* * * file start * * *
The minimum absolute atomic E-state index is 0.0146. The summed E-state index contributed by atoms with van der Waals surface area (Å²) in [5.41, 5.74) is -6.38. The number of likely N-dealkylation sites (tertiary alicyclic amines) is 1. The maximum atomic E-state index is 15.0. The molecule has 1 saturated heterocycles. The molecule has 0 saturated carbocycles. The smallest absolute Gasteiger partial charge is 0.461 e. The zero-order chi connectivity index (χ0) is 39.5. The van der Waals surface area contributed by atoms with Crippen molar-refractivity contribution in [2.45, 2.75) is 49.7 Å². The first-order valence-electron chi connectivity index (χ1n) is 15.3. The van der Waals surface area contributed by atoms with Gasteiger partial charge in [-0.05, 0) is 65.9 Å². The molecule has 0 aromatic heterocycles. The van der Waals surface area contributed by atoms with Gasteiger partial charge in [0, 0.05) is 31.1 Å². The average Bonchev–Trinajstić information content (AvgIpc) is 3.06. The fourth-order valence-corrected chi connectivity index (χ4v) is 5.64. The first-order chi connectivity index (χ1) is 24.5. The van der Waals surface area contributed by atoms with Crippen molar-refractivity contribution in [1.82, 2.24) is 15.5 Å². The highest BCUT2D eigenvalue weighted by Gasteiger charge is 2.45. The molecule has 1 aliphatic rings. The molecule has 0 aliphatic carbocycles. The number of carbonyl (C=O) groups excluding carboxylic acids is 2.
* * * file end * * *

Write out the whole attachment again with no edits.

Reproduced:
The minimum absolute atomic E-state index is 0.0146. The summed E-state index contributed by atoms with van der Waals surface area (Å²) in [5.41, 5.74) is -6.38. The number of likely N-dealkylation sites (tertiary alicyclic amines) is 1. The maximum atomic E-state index is 15.0. The molecule has 1 saturated heterocycles. The molecule has 0 saturated carbocycles. The smallest absolute Gasteiger partial charge is 0.461 e. The zero-order chi connectivity index (χ0) is 39.5. The van der Waals surface area contributed by atoms with Crippen molar-refractivity contribution in [2.45, 2.75) is 49.7 Å². The first-order valence-electron chi connectivity index (χ1n) is 15.3. The van der Waals surface area contributed by atoms with Gasteiger partial charge in [-0.05, 0) is 65.9 Å². The molecule has 0 aromatic heterocycles. The van der Waals surface area contributed by atoms with Gasteiger partial charge in [0, 0.05) is 31.1 Å². The average Bonchev–Trinajstić information content (AvgIpc) is 3.06. The fourth-order valence-corrected chi connectivity index (χ4v) is 5.64. The first-order chi connectivity index (χ1) is 24.5. The van der Waals surface area contributed by atoms with Crippen molar-refractivity contribution in [1.82, 2.24) is 15.5 Å². The highest BCUT2D eigenvalue weighted by Gasteiger charge is 2.45. The molecule has 1 aliphatic rings. The molecule has 0 aliphatic carbocycles. The number of carbonyl (C=O) groups excluding carboxylic acids is 2.